Nik Butler: Providing a diversion from otherwise mundane matters

The current verbal game of football in local politics is certainly providing a diversion from the otherwise mundane concerns of social housing, highway maintenance or pathway fouling. Watching from the sidelines you may think all democracy is political parties and letters to the editor. As if council proposals are based on verbal power play with policies planned by way of manifesto fudges or election promise errata. Spectators may enjoy the barbs and ripostes here in the paper or over on that “Internet” though it leaves many wondering what all these parties actually achieve?

There is however another party in those council meetings and I use the word party in its most general term. They represent the very real authority of the council represented by titles like Officer or Consultant on their job description. When the public protest council decisions rarely do they consider this group’s involvement. Budgets may be approved, charges amended, town centre renovation or bubblegum reclamation can be discussed within council meetings but it is the hard work of research, curation , presentation and documentation that falls to the officers of our council.

They invest experience and professional expertise into those projects before they can be presented to the council’s elected members and unless a councillor has a their own professional experience it will fall to those officers or consultants within that meeting to inform, I hesitate to suggest they direct, the council members. Try to imagine the editor of this paper publishing an article which must first be debated by a team of representatives who may have no professional qualification or experience in publishing. How then can the public qualify a debate on the decisions of a council when they cannot source the motivation for those ideas? Is this why the Conservative Party’s own Francis Maude MP has pushed for an open and accessible civil service?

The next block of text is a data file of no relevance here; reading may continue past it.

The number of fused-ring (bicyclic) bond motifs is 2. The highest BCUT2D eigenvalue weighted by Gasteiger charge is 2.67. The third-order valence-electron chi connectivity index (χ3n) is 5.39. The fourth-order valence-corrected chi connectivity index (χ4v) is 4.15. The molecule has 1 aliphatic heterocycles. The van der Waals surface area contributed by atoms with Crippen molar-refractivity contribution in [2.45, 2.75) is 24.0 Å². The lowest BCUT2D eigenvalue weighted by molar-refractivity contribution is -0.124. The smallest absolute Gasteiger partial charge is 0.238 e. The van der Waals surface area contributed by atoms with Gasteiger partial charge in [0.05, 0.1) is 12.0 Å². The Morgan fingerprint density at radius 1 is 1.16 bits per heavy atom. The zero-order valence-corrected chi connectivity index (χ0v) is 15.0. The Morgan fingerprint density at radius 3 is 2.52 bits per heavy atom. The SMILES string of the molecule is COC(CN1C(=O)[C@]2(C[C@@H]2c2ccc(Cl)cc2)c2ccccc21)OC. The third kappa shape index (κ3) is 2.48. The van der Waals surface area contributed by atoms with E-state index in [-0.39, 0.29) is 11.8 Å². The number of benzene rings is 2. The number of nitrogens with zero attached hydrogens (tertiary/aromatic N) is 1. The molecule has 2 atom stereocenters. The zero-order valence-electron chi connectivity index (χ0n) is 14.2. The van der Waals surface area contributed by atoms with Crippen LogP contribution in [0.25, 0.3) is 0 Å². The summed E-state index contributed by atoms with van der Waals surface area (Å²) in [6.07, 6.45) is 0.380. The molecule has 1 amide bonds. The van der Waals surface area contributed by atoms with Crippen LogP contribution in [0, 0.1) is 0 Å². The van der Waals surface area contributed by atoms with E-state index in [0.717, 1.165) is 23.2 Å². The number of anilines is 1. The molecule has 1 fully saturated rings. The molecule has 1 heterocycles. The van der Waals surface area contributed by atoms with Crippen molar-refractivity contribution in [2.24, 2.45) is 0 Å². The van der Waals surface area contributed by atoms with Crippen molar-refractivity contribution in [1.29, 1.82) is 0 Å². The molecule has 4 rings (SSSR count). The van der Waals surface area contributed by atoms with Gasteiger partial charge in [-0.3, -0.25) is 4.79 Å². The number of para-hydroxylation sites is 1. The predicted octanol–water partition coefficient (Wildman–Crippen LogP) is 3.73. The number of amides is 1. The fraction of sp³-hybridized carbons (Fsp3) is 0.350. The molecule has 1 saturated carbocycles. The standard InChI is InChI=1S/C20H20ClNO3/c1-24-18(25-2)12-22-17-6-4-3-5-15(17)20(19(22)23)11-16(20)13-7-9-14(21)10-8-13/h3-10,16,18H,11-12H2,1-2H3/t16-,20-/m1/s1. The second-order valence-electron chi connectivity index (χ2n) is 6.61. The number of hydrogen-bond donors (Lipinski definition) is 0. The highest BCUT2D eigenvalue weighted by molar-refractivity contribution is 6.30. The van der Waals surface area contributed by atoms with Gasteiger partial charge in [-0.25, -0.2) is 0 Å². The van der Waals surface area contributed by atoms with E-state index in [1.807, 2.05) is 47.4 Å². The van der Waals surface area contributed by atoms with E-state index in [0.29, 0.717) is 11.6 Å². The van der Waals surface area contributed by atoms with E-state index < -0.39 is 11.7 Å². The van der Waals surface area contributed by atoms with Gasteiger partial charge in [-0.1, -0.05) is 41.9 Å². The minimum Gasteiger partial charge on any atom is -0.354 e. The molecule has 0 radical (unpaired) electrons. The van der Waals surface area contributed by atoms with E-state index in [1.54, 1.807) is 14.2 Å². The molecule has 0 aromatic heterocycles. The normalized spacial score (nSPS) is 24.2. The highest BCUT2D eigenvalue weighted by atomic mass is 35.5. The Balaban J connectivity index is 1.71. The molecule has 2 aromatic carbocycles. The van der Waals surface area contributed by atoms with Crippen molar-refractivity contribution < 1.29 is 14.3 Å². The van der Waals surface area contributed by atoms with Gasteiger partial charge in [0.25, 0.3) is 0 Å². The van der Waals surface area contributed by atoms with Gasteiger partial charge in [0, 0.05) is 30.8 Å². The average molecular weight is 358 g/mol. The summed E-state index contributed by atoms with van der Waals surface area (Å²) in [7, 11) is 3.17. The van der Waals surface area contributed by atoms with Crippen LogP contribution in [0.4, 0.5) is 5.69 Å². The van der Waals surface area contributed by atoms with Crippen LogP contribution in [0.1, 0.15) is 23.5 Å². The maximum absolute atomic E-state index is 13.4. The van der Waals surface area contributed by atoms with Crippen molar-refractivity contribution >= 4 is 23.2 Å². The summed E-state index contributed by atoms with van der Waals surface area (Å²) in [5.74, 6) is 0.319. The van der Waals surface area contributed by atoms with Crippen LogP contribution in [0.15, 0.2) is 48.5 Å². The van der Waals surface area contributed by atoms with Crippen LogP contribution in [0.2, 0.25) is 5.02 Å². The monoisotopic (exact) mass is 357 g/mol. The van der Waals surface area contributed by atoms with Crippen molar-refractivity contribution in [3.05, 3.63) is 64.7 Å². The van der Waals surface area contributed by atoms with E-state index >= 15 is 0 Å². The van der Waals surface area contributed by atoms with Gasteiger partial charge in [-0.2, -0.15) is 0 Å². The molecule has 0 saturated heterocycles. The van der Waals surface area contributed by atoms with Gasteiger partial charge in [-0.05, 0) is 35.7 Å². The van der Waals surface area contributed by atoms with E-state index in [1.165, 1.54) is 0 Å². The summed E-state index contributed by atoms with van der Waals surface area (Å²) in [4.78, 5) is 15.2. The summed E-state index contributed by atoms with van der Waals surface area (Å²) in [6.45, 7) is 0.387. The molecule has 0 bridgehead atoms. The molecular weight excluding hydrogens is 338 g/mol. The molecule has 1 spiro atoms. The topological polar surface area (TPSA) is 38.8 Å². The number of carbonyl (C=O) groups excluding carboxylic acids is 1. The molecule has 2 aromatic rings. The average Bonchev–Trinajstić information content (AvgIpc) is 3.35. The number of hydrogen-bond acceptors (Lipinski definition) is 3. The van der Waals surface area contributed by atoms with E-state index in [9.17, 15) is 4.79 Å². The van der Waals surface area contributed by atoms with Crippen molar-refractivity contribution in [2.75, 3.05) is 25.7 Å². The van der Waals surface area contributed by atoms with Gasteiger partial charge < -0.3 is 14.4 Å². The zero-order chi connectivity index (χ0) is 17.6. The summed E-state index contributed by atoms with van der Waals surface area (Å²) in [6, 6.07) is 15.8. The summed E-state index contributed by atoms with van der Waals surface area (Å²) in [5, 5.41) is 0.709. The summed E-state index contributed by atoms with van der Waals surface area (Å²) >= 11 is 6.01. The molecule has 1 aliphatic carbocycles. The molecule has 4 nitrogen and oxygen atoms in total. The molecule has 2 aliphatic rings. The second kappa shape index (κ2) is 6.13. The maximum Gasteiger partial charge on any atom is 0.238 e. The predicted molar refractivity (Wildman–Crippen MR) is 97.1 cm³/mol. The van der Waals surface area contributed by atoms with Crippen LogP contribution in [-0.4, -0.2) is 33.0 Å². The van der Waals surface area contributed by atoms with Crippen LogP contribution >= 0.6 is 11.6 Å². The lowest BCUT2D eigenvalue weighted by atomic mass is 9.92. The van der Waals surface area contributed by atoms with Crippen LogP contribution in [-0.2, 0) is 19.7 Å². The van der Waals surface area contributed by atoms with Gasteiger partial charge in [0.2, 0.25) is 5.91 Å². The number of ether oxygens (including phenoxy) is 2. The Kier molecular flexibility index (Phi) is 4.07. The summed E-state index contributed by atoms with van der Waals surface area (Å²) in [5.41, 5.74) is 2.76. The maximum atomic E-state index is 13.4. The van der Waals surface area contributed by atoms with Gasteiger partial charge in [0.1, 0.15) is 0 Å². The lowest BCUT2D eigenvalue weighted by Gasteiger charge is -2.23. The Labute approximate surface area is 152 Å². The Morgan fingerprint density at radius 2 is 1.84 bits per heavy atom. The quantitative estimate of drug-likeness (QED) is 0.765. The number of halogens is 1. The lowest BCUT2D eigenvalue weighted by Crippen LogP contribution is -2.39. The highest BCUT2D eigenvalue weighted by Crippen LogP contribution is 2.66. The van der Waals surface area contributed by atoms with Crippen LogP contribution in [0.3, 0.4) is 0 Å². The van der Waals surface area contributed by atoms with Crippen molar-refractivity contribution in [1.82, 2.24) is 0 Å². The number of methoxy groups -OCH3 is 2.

If so then our MP might better detail what the public can expect to do with the information should they discover a a discrepancy between the presented information and the minuted agreements. Here then is a challenge to our council to take the new Garden Waste scheme and make public all the data.

Allow the taxpayer to evaluate the success or failure of this scheme and if the public start paying attention to the information how then might hidden cabinets and party meetings possibly influence the course of future meetings in Horsham.